The Episcopal Church is not choosing to walk apart. We are trying to give all our members a place at the table while remaining in communion with other Anglicans worldwide. In frustration at the refusal to listen, some in my church are starting to get frustrated, and saying that we are better off without the rest of the Anglican Communion. Would you be willing to listen to their stories, and perhaps prove them wrong?

Finally, I have to remind you that your colleague, Abp Akinola, supports Nigerian legislation that would criminalize any attempt to advocate on behalf, or perhaps even meet with, gays and lesbians. The penalty proposed is five years in prison. Sodomy is already illegal in Nigeria, and carries a penalty of fourteen years in prison. The proposed legislation is widely recognized as a violation of human rights. Will you, as a Christian, stand by while your fellow Christian allows this to happen? All Anglicans should condemn this proposed legislation, and should in fact call for Nigeria to end the penalty against sodomy. Even if it is a sin, it should not fall under the purview of criminal law, or else we might as well imprison people for adultery or pre-marital sex.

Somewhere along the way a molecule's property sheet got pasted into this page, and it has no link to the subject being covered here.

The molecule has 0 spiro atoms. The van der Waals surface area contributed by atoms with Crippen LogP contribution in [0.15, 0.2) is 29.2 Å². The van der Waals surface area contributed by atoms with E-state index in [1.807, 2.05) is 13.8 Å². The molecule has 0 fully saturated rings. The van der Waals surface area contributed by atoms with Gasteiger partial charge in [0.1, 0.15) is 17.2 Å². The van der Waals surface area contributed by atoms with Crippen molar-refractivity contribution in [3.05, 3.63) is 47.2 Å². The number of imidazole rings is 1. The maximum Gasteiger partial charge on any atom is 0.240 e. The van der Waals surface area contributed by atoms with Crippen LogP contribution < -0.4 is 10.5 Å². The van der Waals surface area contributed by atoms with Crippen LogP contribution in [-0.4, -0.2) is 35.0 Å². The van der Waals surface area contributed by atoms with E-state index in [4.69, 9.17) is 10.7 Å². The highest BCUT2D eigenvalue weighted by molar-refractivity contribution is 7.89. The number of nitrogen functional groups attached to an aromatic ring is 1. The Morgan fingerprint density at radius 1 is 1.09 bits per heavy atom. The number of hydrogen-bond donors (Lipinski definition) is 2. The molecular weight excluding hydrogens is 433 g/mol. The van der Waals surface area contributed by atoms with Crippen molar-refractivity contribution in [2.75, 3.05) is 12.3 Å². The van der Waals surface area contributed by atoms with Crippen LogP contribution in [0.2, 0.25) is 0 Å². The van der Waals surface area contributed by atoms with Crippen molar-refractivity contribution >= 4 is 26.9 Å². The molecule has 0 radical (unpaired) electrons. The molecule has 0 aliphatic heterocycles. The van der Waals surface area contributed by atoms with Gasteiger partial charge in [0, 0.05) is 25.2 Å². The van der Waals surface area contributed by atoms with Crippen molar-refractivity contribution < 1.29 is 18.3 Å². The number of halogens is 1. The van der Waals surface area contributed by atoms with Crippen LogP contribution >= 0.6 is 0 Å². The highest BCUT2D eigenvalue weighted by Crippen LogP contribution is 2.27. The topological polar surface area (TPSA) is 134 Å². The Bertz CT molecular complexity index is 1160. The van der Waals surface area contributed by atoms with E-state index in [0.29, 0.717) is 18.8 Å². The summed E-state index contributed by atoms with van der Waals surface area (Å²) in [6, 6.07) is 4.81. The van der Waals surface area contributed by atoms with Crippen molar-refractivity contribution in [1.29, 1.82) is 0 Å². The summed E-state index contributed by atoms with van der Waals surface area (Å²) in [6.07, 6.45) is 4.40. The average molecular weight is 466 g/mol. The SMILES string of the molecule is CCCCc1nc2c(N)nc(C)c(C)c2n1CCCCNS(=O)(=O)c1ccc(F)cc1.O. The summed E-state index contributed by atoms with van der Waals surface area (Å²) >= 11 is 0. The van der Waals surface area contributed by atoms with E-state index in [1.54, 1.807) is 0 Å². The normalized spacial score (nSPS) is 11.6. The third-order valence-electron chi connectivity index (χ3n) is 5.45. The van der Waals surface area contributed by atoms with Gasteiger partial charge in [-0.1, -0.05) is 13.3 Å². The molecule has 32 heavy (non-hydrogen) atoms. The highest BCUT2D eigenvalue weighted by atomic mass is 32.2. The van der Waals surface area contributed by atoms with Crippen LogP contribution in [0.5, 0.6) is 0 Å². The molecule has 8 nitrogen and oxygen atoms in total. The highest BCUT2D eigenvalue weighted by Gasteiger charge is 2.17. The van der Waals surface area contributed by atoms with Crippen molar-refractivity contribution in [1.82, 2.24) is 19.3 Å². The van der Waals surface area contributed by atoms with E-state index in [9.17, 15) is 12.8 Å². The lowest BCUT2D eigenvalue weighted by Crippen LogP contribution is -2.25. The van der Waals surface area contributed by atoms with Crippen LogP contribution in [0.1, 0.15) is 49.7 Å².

Archbishop Chew, whether you recognize me as a brother in Christ or not is immaterial. I recognize you as my brother in Christ, and I ask you to consider if your actions were justified. I also invite you to respond to me, and to engage in dialogue with my Presiding Bishop, to whom I have copied this email.

Weiwen Ng